Dale S. Foster, PhD
When I was 14, I got a job working in my grandfather’s garage washing the cars from his used car lot. Before anyone could tell me not to, I was driving the washed cars from the wash rack back to the lot.
I remember the day I learned experientially the difference between an automatic transmission and a manual transmission. I had observed others drive a straight shift many times, but I had never done it myself. With the overconfidence of youth, I decided it looked easy enough and so I hopped in the driver’s seat of the Rambler American with a three speed on the column manual transmission I had just washed and backed it out of the wash rack down the hill onto the street that ran steeply by the garage doors of my grandfather’s shop and down into Spring Park.
You can imagine the grinding of gears and burning of clutch that occurred for the next what seemed like an eternity as I attempted to shift that monster into first gear and drive it up the hill. As I sat leaning forward in the driver’s seat, breathing heavily, the car precariously perched at the steepest part of the hill with the nose pointed uphill, both feet firmly planted on the break, and with the smell of burning clutch in the air, George the mechanic with one prosthetic leg, limped toward me and took over my position as driver.
I was amazed at his dexterity as he operated the brake, clutch, accelerator, steering wheel and gear shifter quickly and smoothly and drove that sputtering, smoking Rambler uphill into the garage bay.
His timing was impeccable, in so many ways. I felt a much-needed flood of humility as I realized he was a much better driver with one leg than I was with two. I also felt a deep sense of gratitude for his invaluable lessons in driving and kindness. He didn’t say a word. He just looked at me kindly as if to say, “That’s how you do it. Glad I could help.”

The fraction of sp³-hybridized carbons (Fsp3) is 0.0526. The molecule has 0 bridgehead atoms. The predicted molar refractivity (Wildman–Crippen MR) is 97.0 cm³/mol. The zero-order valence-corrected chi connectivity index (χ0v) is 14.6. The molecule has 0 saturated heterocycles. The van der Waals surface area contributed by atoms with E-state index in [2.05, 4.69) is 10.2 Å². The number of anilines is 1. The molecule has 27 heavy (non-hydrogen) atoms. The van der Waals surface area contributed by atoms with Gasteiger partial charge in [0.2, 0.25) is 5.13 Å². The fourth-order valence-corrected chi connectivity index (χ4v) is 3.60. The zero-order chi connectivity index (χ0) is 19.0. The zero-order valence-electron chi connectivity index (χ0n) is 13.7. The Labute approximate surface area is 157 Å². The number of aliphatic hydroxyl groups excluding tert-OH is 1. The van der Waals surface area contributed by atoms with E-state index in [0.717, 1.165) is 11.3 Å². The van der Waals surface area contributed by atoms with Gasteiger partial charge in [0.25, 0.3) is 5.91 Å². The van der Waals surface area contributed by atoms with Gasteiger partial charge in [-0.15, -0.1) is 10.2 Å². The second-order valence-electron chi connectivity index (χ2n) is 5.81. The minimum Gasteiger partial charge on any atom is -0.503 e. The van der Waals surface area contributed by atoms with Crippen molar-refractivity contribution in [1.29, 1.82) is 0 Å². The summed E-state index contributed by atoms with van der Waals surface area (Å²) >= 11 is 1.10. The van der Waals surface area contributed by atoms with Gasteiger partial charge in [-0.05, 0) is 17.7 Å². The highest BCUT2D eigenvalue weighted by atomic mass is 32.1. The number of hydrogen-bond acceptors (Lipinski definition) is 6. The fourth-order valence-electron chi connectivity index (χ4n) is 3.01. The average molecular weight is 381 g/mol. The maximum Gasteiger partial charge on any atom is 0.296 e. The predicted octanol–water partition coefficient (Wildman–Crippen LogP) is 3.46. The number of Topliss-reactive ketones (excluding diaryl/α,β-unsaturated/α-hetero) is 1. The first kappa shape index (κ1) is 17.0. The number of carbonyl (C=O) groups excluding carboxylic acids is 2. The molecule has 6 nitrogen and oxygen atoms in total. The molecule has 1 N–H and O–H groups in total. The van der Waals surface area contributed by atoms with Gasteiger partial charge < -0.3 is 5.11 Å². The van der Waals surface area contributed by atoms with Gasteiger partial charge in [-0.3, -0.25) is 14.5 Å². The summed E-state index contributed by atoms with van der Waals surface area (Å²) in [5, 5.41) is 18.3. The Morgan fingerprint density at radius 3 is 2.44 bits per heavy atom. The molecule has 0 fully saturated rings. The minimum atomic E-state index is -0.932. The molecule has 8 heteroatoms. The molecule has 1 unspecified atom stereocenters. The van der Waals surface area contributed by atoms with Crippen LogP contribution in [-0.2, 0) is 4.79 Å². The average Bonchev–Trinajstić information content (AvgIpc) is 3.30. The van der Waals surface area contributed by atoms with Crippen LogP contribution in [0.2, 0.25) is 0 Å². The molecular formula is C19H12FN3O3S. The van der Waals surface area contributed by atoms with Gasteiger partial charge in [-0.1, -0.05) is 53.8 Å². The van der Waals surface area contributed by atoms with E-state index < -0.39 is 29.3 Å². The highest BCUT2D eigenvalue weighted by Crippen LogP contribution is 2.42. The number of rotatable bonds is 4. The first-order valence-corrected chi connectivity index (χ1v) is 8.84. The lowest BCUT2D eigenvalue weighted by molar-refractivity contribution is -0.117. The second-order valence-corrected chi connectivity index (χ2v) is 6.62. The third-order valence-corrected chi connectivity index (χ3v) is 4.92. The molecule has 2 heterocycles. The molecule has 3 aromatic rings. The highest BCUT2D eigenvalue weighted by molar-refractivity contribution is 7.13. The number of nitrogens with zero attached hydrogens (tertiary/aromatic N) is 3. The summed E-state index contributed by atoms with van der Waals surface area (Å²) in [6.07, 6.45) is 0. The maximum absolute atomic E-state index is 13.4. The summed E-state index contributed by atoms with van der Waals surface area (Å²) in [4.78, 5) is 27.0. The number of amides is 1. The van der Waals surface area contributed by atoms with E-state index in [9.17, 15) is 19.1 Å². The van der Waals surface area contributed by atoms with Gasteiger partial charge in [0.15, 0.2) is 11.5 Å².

So much of life depends upon such impeccable timing, much of which we take for granted. Just maintaining consciousness depends upon the near perfect timing of trillions and trillions of brain and bodily functions every second.
We don’t realize how precarious this timing is until we lose some aspect of our health and set about trying to get it back. As a neuropsychologist I spend much of my time helping people “tune up their brains” by adjusting the timing of their brain networks. This is done through EEG biofeedback training, a method of reading the electrical activity of the brain and showing it to the trainee in such a way that they can adjust its timing, in real time.
The success of this approach to optimizing health has proven to be much greater, in most cases, than traditional talk therapy or drug therapy. It’s like experiential learning rather than observational learning. I could watch someone else drive a straight shift or talk about driving a straight shift and still not know how to drive a straight shift. It was only after I successfully drove a straight shift that I knew how.
Tuning up your brain through EEG biofeedback training to improve its timing is experiential learning that surpasses the theoretical learning of just talking about it. And just like George the one-legged mechanic, you can learn to drive expertly through life, no matter your limitations, with impeccable timing.